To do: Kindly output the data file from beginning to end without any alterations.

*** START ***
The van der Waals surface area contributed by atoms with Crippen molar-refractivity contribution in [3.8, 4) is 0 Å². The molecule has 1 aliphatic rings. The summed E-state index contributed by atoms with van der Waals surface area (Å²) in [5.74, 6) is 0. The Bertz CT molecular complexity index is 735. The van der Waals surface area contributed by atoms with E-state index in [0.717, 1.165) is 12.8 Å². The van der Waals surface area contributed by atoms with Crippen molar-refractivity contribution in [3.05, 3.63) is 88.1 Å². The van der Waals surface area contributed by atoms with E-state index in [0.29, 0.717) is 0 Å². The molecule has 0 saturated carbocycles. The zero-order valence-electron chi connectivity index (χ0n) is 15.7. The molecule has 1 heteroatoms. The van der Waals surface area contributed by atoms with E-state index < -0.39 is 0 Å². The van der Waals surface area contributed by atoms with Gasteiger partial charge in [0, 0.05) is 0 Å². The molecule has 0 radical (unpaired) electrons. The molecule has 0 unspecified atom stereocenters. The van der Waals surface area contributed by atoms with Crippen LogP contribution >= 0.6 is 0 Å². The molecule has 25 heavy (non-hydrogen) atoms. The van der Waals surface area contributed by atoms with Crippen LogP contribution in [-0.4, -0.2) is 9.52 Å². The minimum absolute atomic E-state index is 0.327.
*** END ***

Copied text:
The van der Waals surface area contributed by atoms with Crippen molar-refractivity contribution in [3.8, 4) is 0 Å². The molecule has 1 aliphatic rings. The summed E-state index contributed by atoms with van der Waals surface area (Å²) in [5.74, 6) is 0. The Bertz CT molecular complexity index is 735. The van der Waals surface area contributed by atoms with E-state index in [0.717, 1.165) is 12.8 Å². The van der Waals surface area contributed by atoms with Crippen molar-refractivity contribution in [3.05, 3.63) is 88.1 Å². The van der Waals surface area contributed by atoms with E-state index in [0.29, 0.717) is 0 Å². The molecule has 0 saturated carbocycles. The zero-order valence-electron chi connectivity index (χ0n) is 15.7. The molecule has 1 heteroatoms. The van der Waals surface area contributed by atoms with E-state index < -0.39 is 0 Å². The van der Waals surface area contributed by atoms with Gasteiger partial charge in [0, 0.05) is 0 Å². The molecule has 0 radical (unpaired) electrons. The molecule has 0 unspecified atom stereocenters. The van der Waals surface area contributed by atoms with Crippen LogP contribution >= 0.6 is 0 Å². The molecule has 25 heavy (non-hydrogen) atoms. The van der Waals surface area contributed by atoms with Crippen LogP contribution in [-0.4, -0.2) is 9.52 Å². The minimum absolute atomic E-state index is 0.327.